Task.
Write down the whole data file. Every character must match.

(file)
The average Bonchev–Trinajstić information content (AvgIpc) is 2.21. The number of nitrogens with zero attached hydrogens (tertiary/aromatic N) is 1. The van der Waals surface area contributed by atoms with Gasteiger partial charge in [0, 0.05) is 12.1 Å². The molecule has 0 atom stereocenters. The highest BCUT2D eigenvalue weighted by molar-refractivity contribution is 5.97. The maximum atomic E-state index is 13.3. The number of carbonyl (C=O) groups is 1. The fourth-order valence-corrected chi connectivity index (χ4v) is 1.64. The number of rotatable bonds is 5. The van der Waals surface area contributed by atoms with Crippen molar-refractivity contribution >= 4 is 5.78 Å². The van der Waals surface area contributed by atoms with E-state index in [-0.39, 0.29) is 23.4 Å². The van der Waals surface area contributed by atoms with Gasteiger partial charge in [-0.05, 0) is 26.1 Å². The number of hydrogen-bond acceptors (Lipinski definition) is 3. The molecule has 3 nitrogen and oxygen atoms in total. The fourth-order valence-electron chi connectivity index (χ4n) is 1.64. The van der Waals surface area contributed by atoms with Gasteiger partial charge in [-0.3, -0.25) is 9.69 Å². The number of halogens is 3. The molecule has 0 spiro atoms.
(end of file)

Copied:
The average Bonchev–Trinajstić information content (AvgIpc) is 2.21. The number of nitrogens with zero attached hydrogens (tertiary/aromatic N) is 1. The van der Waals surface area contributed by atoms with Gasteiger partial charge in [0, 0.05) is 12.1 Å². The molecule has 0 atom stereocenters. The highest BCUT2D eigenvalue weighted by molar-refractivity contribution is 5.97. The maximum atomic E-state index is 13.3. The number of carbonyl (C=O) groups is 1. The fourth-order valence-corrected chi connectivity index (χ4v) is 1.64. The number of rotatable bonds is 5. The van der Waals surface area contributed by atoms with Crippen molar-refractivity contribution >= 4 is 5.78 Å². The van der Waals surface area contributed by atoms with E-state index in [-0.39, 0.29) is 23.4 Å². The van der Waals surface area contributed by atoms with Gasteiger partial charge in [-0.05, 0) is 26.1 Å². The number of hydrogen-bond acceptors (Lipinski definition) is 3. The molecule has 3 nitrogen and oxygen atoms in total. The fourth-order valence-electron chi connectivity index (χ4n) is 1.64. The van der Waals surface area contributed by atoms with Gasteiger partial charge in [-0.3, -0.25) is 9.69 Å². The number of halogens is 3. The molecule has 0 spiro atoms.